Once you have results that meet your criteria, you access the book by clicking on its title. You can search within the book for the information in which you are interested. Watch the video below to learn how to use Google Books.
At present, Google indexes patents and patent applications from the U.S. Patent & Trademark Office (USPTO), the European Patent Office (EPO) and the World Intellectual Property Organization (WIPO) as well as Canada and a number of countries in Europe and Asia. A patent search can be done using the URL patents.google.com. Doing a simple search may generate a huge number of patent references. If this is the case, the left hand column of the search results page contains some tools that will allow you to focus your search. Clicking "More" will give you a variety of filter options. Clicking on the title of a patent will bring up the patent application. Starting your search from URL google.com/advanced_patent_search will allow you to start with an advanced search which is very useful if you already know something about the type of patent you are trying to locate.
Google has a tool that can translate text, webpages and documents written in a foreign language for you. As chemists, we sometimes need to translate passages or even entire journal articles from another language. You access Google Translate from the URL translate.google.com. This video tells you how Google accomplishes translations.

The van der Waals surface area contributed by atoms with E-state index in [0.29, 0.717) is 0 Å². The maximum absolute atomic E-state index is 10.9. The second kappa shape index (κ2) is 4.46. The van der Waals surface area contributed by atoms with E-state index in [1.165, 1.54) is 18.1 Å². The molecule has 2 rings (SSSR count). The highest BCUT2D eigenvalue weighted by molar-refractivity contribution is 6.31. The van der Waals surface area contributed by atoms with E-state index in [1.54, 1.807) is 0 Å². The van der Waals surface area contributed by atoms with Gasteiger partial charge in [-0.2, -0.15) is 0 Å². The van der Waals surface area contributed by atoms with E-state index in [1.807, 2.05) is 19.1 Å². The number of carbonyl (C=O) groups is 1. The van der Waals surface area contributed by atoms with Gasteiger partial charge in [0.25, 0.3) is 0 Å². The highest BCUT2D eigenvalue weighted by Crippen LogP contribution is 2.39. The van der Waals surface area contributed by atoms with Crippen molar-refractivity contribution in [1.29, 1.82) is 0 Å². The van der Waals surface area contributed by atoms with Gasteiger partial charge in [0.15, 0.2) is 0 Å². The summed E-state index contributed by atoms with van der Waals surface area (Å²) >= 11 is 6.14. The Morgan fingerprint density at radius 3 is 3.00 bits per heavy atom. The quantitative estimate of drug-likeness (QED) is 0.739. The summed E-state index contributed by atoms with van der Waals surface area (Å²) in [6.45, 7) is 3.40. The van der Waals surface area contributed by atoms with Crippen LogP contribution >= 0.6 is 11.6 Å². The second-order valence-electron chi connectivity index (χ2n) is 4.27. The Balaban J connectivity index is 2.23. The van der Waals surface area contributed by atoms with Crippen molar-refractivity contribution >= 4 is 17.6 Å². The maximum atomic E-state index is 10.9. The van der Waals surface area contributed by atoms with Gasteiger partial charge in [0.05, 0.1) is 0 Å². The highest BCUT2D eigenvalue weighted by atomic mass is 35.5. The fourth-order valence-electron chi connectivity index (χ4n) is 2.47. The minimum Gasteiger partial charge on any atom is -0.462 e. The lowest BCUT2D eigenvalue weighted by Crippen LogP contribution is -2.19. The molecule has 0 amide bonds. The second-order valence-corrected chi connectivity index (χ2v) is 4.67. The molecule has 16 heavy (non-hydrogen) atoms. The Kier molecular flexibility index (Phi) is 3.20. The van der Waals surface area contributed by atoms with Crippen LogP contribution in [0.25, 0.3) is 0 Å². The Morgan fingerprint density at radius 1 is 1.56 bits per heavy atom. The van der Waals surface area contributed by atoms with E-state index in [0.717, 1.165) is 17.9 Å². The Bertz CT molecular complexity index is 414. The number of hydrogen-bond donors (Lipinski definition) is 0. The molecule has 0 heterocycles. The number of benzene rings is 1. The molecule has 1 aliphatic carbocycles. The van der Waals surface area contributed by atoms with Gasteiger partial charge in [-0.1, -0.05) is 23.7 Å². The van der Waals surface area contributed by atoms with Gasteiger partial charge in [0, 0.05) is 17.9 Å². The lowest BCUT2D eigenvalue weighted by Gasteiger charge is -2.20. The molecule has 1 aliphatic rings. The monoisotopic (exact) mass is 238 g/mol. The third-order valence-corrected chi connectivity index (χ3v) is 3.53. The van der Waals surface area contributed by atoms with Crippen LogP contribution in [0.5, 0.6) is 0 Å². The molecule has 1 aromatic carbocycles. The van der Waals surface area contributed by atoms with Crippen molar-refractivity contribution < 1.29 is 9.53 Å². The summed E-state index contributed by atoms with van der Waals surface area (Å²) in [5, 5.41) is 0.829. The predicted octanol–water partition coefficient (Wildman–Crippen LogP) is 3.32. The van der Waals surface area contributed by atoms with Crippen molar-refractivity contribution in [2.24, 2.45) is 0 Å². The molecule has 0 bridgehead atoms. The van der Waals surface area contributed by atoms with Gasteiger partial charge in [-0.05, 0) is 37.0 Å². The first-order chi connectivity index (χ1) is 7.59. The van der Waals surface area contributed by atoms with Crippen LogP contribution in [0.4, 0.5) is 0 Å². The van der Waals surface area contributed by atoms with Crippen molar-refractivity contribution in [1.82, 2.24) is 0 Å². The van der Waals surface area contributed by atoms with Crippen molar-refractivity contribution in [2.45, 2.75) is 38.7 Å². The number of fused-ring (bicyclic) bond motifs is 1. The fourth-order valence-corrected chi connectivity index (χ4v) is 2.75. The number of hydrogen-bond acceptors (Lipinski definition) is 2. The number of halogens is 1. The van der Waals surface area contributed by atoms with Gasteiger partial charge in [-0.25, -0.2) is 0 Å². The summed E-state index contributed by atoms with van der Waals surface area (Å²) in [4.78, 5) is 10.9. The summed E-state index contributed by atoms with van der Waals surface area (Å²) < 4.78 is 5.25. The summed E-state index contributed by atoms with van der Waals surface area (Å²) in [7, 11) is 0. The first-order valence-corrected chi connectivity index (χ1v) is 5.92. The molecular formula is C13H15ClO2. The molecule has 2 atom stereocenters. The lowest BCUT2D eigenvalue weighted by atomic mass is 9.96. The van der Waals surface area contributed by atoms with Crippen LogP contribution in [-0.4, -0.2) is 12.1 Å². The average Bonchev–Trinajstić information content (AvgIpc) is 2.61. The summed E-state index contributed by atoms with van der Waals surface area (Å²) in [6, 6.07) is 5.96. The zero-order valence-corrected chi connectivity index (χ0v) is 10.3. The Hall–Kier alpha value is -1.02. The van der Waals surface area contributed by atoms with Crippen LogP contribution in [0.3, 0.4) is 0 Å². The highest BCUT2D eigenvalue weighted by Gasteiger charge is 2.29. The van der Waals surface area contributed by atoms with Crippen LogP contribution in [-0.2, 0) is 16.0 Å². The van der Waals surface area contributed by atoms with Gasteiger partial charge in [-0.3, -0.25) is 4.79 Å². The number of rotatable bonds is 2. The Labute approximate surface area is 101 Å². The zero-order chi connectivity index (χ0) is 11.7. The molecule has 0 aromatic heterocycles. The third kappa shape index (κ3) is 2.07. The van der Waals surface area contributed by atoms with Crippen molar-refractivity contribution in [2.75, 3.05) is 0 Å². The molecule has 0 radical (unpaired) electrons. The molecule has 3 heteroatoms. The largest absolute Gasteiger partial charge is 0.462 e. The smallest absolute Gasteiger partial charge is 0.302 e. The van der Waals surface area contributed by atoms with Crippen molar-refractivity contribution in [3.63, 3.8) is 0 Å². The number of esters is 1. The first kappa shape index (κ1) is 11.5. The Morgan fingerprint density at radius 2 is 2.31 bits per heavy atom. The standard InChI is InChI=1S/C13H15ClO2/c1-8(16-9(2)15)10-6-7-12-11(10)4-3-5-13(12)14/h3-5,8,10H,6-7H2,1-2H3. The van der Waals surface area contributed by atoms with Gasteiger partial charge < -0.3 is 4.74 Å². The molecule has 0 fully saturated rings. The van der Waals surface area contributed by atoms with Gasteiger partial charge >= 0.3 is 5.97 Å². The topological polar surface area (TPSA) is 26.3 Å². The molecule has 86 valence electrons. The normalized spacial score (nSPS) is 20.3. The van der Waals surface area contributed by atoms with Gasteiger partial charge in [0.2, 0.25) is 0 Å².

You can have Google translate a passage from a document or webpage by copying the text to your clipboard and then pasting the text into the translation box on the left side of the Google translate screen. If the automatic translate feature is turned on, the translation will automatically appear in the righthand text box. Turning off the automatic translation feature allows you to translate the passage into the language of your choice.
If you wish to translate an entire webpage, just copy the URL for the webpage, paste it into the translate box, and Google will translate it for you. If you have a document that you wish to have translated, click the translate document link below the box where the item to be translated is entered and choose file button to locate the file on your computer. Google will do the translation for you. These translations may not be perfect, but they are useful when you don't have another way to access the information in the document.
Google has many great features to add powersteering to your information searches. A word of caution, Google is constanty updating the features that it offers to the public so new features are developed and sometimes old features are retired. They also occasionally change the user interfaces for their tools. If the interface has changed for a particular tool, a little trial and error investigation should allow you to figure out how to use the tool to get the information you want.
Direct suggestions, comments, and questions about this page to Arlene Courtney, firstname.lastname@example.org.
Last Modified January 01, 2021